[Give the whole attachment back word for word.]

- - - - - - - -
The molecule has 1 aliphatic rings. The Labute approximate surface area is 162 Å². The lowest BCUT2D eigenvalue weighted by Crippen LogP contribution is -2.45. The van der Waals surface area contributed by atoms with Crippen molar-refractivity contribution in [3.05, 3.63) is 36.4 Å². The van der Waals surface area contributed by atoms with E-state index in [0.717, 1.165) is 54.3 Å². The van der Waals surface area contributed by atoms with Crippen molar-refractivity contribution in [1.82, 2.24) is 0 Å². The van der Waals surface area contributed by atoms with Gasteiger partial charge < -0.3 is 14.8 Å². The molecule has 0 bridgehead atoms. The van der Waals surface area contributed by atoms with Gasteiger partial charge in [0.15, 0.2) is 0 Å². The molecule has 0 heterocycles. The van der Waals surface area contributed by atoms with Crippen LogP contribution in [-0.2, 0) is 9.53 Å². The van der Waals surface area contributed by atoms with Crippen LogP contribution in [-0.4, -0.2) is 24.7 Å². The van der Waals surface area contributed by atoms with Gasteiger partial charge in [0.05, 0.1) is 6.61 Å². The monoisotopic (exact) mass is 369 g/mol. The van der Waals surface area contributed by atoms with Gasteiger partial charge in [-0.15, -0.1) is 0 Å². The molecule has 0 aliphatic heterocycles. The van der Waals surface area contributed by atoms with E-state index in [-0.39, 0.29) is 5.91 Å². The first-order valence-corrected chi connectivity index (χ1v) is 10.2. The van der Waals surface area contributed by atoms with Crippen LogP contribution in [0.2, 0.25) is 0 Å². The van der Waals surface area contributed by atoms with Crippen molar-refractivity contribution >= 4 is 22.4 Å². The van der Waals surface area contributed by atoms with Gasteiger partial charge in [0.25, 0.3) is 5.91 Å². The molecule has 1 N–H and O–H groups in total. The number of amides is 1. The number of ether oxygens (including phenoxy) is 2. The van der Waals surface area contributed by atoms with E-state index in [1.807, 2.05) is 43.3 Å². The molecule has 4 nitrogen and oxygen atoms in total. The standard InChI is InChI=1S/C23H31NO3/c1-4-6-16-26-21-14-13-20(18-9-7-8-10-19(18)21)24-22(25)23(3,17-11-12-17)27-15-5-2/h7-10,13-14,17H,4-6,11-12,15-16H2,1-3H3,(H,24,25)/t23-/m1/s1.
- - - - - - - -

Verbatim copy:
The molecule has 1 aliphatic rings. The Labute approximate surface area is 162 Å². The lowest BCUT2D eigenvalue weighted by Crippen LogP contribution is -2.45. The van der Waals surface area contributed by atoms with Crippen molar-refractivity contribution in [3.05, 3.63) is 36.4 Å². The van der Waals surface area contributed by atoms with E-state index in [0.717, 1.165) is 54.3 Å². The van der Waals surface area contributed by atoms with Crippen molar-refractivity contribution in [1.82, 2.24) is 0 Å². The van der Waals surface area contributed by atoms with Gasteiger partial charge < -0.3 is 14.8 Å². The molecule has 0 bridgehead atoms. The van der Waals surface area contributed by atoms with Gasteiger partial charge in [0.15, 0.2) is 0 Å². The molecule has 0 heterocycles. The van der Waals surface area contributed by atoms with Crippen LogP contribution in [-0.2, 0) is 9.53 Å². The van der Waals surface area contributed by atoms with Crippen LogP contribution in [-0.4, -0.2) is 24.7 Å². The van der Waals surface area contributed by atoms with Gasteiger partial charge in [0.05, 0.1) is 6.61 Å². The monoisotopic (exact) mass is 369 g/mol. The van der Waals surface area contributed by atoms with Gasteiger partial charge in [-0.15, -0.1) is 0 Å². The molecule has 0 aliphatic heterocycles. The van der Waals surface area contributed by atoms with E-state index in [-0.39, 0.29) is 5.91 Å². The first-order valence-corrected chi connectivity index (χ1v) is 10.2. The van der Waals surface area contributed by atoms with Crippen LogP contribution in [0.2, 0.25) is 0 Å². The van der Waals surface area contributed by atoms with Crippen molar-refractivity contribution >= 4 is 22.4 Å². The van der Waals surface area contributed by atoms with Gasteiger partial charge in [0.25, 0.3) is 5.91 Å². The molecule has 1 N–H and O–H groups in total. The number of amides is 1. The number of ether oxygens (including phenoxy) is 2. The van der Waals surface area contributed by atoms with E-state index in [1.807, 2.05) is 43.3 Å². The molecule has 4 nitrogen and oxygen atoms in total. The standard InChI is InChI=1S/C23H31NO3/c1-4-6-16-26-21-14-13-20(18-9-7-8-10-19(18)21)24-22(25)23(3,17-11-12-17)27-15-5-2/h7-10,13-14,17H,4-6,11-12,15-16H2,1-3H3,(H,24,25)/t23-/m1/s1.